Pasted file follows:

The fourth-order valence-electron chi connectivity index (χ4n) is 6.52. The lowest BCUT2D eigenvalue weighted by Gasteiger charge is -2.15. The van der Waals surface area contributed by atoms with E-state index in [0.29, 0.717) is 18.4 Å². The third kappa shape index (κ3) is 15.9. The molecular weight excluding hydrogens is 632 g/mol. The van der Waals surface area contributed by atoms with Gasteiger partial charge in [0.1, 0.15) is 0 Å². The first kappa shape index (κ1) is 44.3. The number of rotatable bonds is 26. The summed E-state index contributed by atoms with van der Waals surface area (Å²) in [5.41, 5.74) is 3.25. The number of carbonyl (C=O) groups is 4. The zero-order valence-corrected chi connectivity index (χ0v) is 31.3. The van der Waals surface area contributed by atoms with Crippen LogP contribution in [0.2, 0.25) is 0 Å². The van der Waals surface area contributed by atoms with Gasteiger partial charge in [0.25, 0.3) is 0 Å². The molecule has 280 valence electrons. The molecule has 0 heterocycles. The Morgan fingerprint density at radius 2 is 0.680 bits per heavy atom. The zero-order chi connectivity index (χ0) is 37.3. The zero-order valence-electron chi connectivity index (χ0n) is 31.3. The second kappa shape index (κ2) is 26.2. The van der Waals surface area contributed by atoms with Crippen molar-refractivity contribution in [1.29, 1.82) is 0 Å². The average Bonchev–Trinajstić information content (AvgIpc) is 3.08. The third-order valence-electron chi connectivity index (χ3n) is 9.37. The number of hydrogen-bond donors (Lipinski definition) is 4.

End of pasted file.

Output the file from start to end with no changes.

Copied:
The fourth-order valence-electron chi connectivity index (χ4n) is 6.52. The lowest BCUT2D eigenvalue weighted by Gasteiger charge is -2.15. The van der Waals surface area contributed by atoms with E-state index in [0.29, 0.717) is 18.4 Å². The third kappa shape index (κ3) is 15.9. The molecular weight excluding hydrogens is 632 g/mol. The van der Waals surface area contributed by atoms with Gasteiger partial charge in [0.1, 0.15) is 0 Å². The first kappa shape index (κ1) is 44.3. The number of rotatable bonds is 26. The summed E-state index contributed by atoms with van der Waals surface area (Å²) in [5.41, 5.74) is 3.25. The number of carbonyl (C=O) groups is 4. The zero-order valence-corrected chi connectivity index (χ0v) is 31.3. The van der Waals surface area contributed by atoms with Crippen LogP contribution in [0.2, 0.25) is 0 Å². The van der Waals surface area contributed by atoms with Gasteiger partial charge in [0.25, 0.3) is 0 Å². The molecule has 280 valence electrons. The molecule has 0 heterocycles. The Morgan fingerprint density at radius 2 is 0.680 bits per heavy atom. The zero-order chi connectivity index (χ0) is 37.3. The zero-order valence-electron chi connectivity index (χ0n) is 31.3. The second kappa shape index (κ2) is 26.2. The van der Waals surface area contributed by atoms with Crippen molar-refractivity contribution in [1.29, 1.82) is 0 Å². The average Bonchev–Trinajstić information content (AvgIpc) is 3.08. The third-order valence-electron chi connectivity index (χ3n) is 9.37. The number of hydrogen-bond donors (Lipinski definition) is 4.